Glendale art lovers and civic boosters alike can be excused this week for having a certain glow about them: At long last, the Museum of Neon Art has been given the green light to begin work on its new home. On Tuesday, the City Council approved a $1.6-million contract to revamp the city-owned structure at 216 S. Brand Blvd. into a luminous, glass-sheathed light-box of a museum.
Those familiar with the project know all too well that the path has not been smooth. The museum, founded in 1981, moved out of its downtown Los Angeles digs in June 2011, lured by the promise of an improved property here financed with redevelopment money.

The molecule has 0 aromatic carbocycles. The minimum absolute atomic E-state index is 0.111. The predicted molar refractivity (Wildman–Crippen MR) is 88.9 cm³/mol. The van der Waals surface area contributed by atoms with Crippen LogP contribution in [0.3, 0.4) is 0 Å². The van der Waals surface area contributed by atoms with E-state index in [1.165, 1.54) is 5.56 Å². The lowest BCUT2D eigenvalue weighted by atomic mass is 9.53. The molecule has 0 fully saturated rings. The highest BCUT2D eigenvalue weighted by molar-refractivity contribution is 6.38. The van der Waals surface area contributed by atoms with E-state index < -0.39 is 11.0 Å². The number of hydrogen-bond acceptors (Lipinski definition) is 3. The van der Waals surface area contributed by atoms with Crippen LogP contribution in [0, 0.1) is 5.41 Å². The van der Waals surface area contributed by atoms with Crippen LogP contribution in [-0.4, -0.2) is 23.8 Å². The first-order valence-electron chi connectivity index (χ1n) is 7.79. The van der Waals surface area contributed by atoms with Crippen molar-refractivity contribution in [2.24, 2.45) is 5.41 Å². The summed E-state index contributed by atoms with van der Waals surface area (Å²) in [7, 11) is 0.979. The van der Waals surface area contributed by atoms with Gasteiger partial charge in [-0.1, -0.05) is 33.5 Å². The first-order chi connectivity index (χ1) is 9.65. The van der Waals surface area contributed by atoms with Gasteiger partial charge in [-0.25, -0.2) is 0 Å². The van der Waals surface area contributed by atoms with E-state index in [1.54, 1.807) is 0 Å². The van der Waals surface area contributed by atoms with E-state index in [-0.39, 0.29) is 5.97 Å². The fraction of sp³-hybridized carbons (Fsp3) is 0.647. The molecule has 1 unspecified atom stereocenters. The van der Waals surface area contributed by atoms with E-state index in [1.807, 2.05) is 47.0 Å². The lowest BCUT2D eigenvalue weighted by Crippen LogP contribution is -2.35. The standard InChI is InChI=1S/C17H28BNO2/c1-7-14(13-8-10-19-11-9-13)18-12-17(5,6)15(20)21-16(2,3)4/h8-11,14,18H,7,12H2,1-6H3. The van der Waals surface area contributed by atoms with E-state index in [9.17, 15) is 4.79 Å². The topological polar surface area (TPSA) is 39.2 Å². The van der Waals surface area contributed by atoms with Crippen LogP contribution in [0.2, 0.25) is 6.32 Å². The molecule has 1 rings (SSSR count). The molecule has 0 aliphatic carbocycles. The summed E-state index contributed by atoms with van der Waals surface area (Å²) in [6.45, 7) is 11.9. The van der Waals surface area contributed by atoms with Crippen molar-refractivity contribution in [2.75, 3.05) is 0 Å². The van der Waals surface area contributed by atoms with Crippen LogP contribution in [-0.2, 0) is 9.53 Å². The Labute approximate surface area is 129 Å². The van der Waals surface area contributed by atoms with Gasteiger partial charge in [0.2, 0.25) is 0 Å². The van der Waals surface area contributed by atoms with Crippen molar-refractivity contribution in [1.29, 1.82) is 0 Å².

Then, a year ago, state lawmakers ended redevelopment agencies to close a multibillion-dollar state budget gap, much to the dismay of local officials. It also put the museum’s future at risk.
But by the end of 2012 a state Department of Finance oversight committee recommended the project’s approval, and the money was allocated to Glendale to complete needed renovations and other improvements.
It should be noted that
officials have hardly sat idle during this time, actively fundraising to reach a $2.7-million goal they say will go toward a gift shop, classrooms and offices.
This unique, major museum will be an exciting anchor to Glendale’s cultural arts district, bounded on the north by the iconic Alex Theatre. The district will attract tourists — and their wallets — and hopefully enhance the city’s reputation among those deciding where to start new business ventures or to purchase houses.